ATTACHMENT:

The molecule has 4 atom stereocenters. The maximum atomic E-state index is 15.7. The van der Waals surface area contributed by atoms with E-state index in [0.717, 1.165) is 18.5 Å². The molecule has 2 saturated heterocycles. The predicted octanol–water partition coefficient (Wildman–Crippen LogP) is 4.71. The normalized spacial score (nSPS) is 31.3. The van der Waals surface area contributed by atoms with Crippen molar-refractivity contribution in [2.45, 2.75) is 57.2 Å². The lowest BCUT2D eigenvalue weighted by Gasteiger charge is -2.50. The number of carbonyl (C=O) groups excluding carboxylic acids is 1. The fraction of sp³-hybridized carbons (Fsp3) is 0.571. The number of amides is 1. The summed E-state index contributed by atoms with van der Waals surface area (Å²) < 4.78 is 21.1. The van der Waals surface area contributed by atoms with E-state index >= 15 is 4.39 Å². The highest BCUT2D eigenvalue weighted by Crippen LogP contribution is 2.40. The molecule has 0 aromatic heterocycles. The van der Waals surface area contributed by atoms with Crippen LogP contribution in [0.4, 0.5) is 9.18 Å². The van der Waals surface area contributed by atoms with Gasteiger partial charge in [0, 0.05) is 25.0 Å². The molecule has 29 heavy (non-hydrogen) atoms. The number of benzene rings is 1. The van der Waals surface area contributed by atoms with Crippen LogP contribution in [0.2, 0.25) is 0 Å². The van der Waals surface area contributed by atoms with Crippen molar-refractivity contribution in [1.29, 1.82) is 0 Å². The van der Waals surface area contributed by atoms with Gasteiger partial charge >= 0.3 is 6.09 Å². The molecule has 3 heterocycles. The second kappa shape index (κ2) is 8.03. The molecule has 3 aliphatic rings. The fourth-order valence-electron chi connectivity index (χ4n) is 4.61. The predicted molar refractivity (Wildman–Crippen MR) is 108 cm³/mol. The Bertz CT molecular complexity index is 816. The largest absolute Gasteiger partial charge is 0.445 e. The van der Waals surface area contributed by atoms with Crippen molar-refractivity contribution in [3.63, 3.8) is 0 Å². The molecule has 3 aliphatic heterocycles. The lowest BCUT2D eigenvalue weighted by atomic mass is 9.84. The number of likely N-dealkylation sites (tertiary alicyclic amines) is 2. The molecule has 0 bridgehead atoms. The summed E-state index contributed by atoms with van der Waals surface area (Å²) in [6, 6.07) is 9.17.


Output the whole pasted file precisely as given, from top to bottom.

The molecule has 4 atom stereocenters. The maximum atomic E-state index is 15.7. The van der Waals surface area contributed by atoms with E-state index in [0.717, 1.165) is 18.5 Å². The molecule has 2 saturated heterocycles. The predicted octanol–water partition coefficient (Wildman–Crippen LogP) is 4.71. The normalized spacial score (nSPS) is 31.3. The van der Waals surface area contributed by atoms with Crippen molar-refractivity contribution in [2.45, 2.75) is 57.2 Å². The lowest BCUT2D eigenvalue weighted by Gasteiger charge is -2.50. The number of carbonyl (C=O) groups excluding carboxylic acids is 1. The fraction of sp³-hybridized carbons (Fsp3) is 0.571. The number of amides is 1. The summed E-state index contributed by atoms with van der Waals surface area (Å²) < 4.78 is 21.1. The van der Waals surface area contributed by atoms with E-state index >= 15 is 4.39 Å². The highest BCUT2D eigenvalue weighted by Crippen LogP contribution is 2.40. The molecule has 0 aromatic heterocycles. The van der Waals surface area contributed by atoms with Crippen LogP contribution in [0.4, 0.5) is 9.18 Å². The van der Waals surface area contributed by atoms with Gasteiger partial charge in [0, 0.05) is 25.0 Å². The molecule has 29 heavy (non-hydrogen) atoms. The number of benzene rings is 1. The van der Waals surface area contributed by atoms with Crippen LogP contribution in [0.2, 0.25) is 0 Å². The van der Waals surface area contributed by atoms with Crippen molar-refractivity contribution in [1.29, 1.82) is 0 Å². The van der Waals surface area contributed by atoms with Gasteiger partial charge >= 0.3 is 6.09 Å². The molecule has 3 heterocycles. The second kappa shape index (κ2) is 8.03. The molecule has 3 aliphatic rings. The fourth-order valence-electron chi connectivity index (χ4n) is 4.61. The predicted molar refractivity (Wildman–Crippen MR) is 108 cm³/mol. The Bertz CT molecular complexity index is 816. The largest absolute Gasteiger partial charge is 0.445 e. The van der Waals surface area contributed by atoms with Crippen molar-refractivity contribution in [3.63, 3.8) is 0 Å². The molecule has 3 aliphatic heterocycles. The lowest BCUT2D eigenvalue weighted by atomic mass is 9.84. The number of likely N-dealkylation sites (tertiary alicyclic amines) is 2. The molecule has 0 bridgehead atoms. The summed E-state index contributed by atoms with van der Waals surface area (Å²) in [6, 6.07) is 9.17.